This time two years ago I landed in Berlin at the start of an unknown journey.  The future was open and I felt like I was jumping off a cliff into a fearful gaping hole!  I had no German language skills, very little savings and was unemployed.  But I had always wanted to try living in Europe and so, off I went.  A couple of years later and so much has changed.  Life is glowing – every single corner of it! This is partly because Summer has finally arrived, but also partly because I have decided to return to Australia very soon, which is a very exciting thought!

I realised the other day how normal Berlin life has become. I am now used to wandering down the street and hearing German (and Turkish) all around me. It is now normal to walk through the supermarket with google translate by my side, though I don’t need to use it so often anymore. I am no longer stunned by the thousands of varieties of yoghurt, cheese and quark on offer. I now know how to use the ATM and a train ticket machine without having to press the English option. I can navigate the public transport system. I can basically understand shop signs and posters in the ubahn stations.

I am able to register my address and know to allow at least a few months for my appointment at the Bürgeramt. If I apply for a share house, I always choose a native German speaker who can help correspond with the electricity and gas companies. I know how to post mail, pick up parcels, apply for credit and debit cards and organise a credit check in German. I can easily order my bread rolls, and my afternoon coffee and cake. I can now organise a bilingual classroom and communicate in limited German to school children, parents and random strangers on the bus. I can even play and sing a couple of German songs on the guitar and have an endless supply of German music on my phone.

I understand the realities of a deep, German Winter and why fairy lights and candles light up houses at this time. I can see where Christmas traditions come from and I can understand the intense joy of a blue sky in January, even if the temperature is -12 degrees. I know what it feels like to walk on a frozen lake and how you should never pack away your winter jacket, even in late June.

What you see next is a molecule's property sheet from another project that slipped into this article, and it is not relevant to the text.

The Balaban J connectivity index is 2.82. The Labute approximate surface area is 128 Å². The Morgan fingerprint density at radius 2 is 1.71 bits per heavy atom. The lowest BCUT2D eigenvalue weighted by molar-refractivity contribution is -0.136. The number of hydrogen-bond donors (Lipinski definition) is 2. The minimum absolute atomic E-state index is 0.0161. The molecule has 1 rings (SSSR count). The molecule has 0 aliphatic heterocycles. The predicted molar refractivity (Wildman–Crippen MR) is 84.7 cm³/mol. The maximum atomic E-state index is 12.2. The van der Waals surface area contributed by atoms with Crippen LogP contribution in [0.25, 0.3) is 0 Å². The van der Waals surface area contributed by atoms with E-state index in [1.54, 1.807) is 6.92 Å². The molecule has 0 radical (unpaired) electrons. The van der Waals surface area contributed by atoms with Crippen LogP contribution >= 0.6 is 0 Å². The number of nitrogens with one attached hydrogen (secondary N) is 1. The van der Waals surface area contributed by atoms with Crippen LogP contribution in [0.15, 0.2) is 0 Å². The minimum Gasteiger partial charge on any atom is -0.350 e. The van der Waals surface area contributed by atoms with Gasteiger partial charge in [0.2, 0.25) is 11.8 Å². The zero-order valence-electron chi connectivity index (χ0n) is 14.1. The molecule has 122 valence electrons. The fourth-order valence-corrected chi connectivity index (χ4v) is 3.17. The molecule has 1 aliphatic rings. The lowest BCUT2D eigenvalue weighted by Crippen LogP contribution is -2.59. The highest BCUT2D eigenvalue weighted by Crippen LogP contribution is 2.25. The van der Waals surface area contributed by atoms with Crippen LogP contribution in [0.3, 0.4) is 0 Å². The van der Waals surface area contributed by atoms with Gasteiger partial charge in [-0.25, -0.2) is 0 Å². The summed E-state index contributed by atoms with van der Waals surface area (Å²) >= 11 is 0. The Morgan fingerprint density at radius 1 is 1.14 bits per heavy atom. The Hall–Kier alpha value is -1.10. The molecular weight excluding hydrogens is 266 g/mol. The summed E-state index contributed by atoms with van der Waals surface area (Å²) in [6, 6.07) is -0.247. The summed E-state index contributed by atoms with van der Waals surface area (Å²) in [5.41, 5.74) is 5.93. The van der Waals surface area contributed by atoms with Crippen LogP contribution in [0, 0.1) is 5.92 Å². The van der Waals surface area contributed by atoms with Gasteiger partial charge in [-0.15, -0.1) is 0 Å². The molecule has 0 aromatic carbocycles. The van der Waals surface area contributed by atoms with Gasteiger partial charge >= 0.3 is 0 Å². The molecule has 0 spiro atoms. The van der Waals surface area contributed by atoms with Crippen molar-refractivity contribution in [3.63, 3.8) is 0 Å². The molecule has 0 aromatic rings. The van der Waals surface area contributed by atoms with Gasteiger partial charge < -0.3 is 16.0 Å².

I can see how people can achieve wonderful things when they work together. I know what it feels like to be part of a international community.  I have learnt how easily miscommunication can occur between languages and why it is so important to be open minded and to show people how you feel with a smile.  I have learnt that it is not distance, but time, that makes communicating with family back at home difficult and that when living overseas, it is so important to have a strong network of friends around you.

I sometimes wonder how I ended up on this beautiful journey.  It is amazing what can be achieved if you just put one foot in front of the other and work towards your dreams.  I certainly learnt a lot more than I ever thought I would.  Germany has been so good to me.  I have had such a wonderful time here, but my heart is pulling me back home. Only a few more weeks left in Berlin – just enough time to tick a few more things off my list.  If I can make it into Berghain and Kit Kat one of these days, my experience will be complete!

How did you feel about returning to your home country after living abroad? 

Featured image: Pixabay

8 thoughts

  1. Beautiful post! You have had so many amazing experiences and learnt so much! We are so looking forward to having you home and even though it will be very different, I’m sure there will be plenty of adventures and wonderful moments ahead! xxx

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  2. Dear, beautiful Jenny, what a lovely post. And what a strange time lies ahead of you. I so understand the pull of Australia, the “divine ordinariness” and the love of family and familiarity. It so depends on to where you return. Find a bustling city village, maybe, where there is tangible evidence of life for someone who doesn’t know everyone and won’t get invited to the life that happens behind closed doors. Maybe find a German club where people will really be interested in your life in Germany… your family will care, but most people’s eyes will glaze over if you actually answer the question they might (or might not) ask about what is was like… My immediate reaction to coming home to country Australia after two years in France was encapsulated in the poem “Coming down”… I imagine there’ll be a few broody tunes from you!! I’ve loved your travels, your insistence on taking everything that was offered to you, on sharing it with all of us, on grabbing the opportunities that we simply don’t have here because of geography and time, and your open mind. Love you Jenny. You know my spare room… it’s still here! Bon voyage and welcome home soon.

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    1. Dear Liz, thank you for your lovely message! It is good to hear all your thoughts – where can I find your poem?! Would love to have a read! I’m very excited to set up my home in Australia now, near to friends and family, but yes, finding a German language group or something of the sort is a great idea! This has been a beautiful time but I am very ready for a sea change and for starting this next adventure. I know it will be a new learning curve, but there are lots of good times ahead. All my love ❤️❤️❤️❤️❤️❤️


  3. I’ve found moving back home to be a bit of a mixed bag, in that I was sad to be leaving, yet happy to be reunited with friends and family. I think there’s usually something about your home country that reels you back in in the end – be it the food, the weather, your friends and family or a job! Hope you manage to tick those last things off your list!

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